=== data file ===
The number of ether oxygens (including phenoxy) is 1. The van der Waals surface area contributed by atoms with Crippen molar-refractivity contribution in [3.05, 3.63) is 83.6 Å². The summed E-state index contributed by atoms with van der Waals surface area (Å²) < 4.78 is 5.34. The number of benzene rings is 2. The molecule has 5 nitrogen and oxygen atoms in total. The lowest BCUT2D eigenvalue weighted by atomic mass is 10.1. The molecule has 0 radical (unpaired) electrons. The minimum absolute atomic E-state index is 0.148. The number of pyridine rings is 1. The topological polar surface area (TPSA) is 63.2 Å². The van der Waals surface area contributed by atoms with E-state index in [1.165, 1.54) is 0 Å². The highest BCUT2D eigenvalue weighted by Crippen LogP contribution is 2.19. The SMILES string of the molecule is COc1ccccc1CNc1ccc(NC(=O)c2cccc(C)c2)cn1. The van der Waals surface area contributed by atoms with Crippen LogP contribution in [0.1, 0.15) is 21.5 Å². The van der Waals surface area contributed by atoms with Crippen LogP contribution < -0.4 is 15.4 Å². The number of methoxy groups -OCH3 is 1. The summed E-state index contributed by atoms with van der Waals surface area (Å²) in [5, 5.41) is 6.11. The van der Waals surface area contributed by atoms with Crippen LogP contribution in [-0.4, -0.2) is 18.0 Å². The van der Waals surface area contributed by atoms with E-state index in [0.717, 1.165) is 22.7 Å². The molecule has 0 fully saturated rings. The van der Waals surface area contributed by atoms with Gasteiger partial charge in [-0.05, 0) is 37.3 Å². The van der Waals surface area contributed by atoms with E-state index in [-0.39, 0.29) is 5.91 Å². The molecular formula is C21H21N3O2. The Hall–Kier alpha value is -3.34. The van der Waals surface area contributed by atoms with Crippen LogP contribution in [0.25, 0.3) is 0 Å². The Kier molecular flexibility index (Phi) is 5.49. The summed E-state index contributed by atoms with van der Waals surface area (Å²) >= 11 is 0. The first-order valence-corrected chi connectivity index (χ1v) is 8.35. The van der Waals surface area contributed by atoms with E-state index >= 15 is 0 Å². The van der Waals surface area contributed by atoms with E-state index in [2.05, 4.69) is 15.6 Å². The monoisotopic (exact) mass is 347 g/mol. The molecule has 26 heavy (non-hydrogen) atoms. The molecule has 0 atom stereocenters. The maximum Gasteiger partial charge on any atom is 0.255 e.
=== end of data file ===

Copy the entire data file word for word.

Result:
The number of ether oxygens (including phenoxy) is 1. The van der Waals surface area contributed by atoms with Crippen molar-refractivity contribution in [3.05, 3.63) is 83.6 Å². The summed E-state index contributed by atoms with van der Waals surface area (Å²) < 4.78 is 5.34. The number of benzene rings is 2. The molecule has 5 nitrogen and oxygen atoms in total. The lowest BCUT2D eigenvalue weighted by atomic mass is 10.1. The molecule has 0 radical (unpaired) electrons. The minimum absolute atomic E-state index is 0.148. The number of pyridine rings is 1. The topological polar surface area (TPSA) is 63.2 Å². The van der Waals surface area contributed by atoms with E-state index in [1.165, 1.54) is 0 Å². The highest BCUT2D eigenvalue weighted by Crippen LogP contribution is 2.19. The SMILES string of the molecule is COc1ccccc1CNc1ccc(NC(=O)c2cccc(C)c2)cn1. The van der Waals surface area contributed by atoms with Crippen LogP contribution in [0.1, 0.15) is 21.5 Å². The van der Waals surface area contributed by atoms with Crippen LogP contribution < -0.4 is 15.4 Å². The number of methoxy groups -OCH3 is 1. The summed E-state index contributed by atoms with van der Waals surface area (Å²) in [5, 5.41) is 6.11. The van der Waals surface area contributed by atoms with Crippen LogP contribution in [-0.4, -0.2) is 18.0 Å². The van der Waals surface area contributed by atoms with E-state index in [0.717, 1.165) is 22.7 Å². The molecule has 0 fully saturated rings. The van der Waals surface area contributed by atoms with Gasteiger partial charge in [-0.05, 0) is 37.3 Å². The van der Waals surface area contributed by atoms with E-state index in [-0.39, 0.29) is 5.91 Å². The molecular formula is C21H21N3O2. The Hall–Kier alpha value is -3.34. The van der Waals surface area contributed by atoms with Crippen LogP contribution in [0.25, 0.3) is 0 Å². The Kier molecular flexibility index (Phi) is 5.49. The summed E-state index contributed by atoms with van der Waals surface area (Å²) >= 11 is 0. The first-order valence-corrected chi connectivity index (χ1v) is 8.35. The van der Waals surface area contributed by atoms with E-state index >= 15 is 0 Å². The van der Waals surface area contributed by atoms with E-state index in [2.05, 4.69) is 15.6 Å². The monoisotopic (exact) mass is 347 g/mol. The molecule has 26 heavy (non-hydrogen) atoms. The molecule has 0 atom stereocenters. The maximum Gasteiger partial charge on any atom is 0.255 e.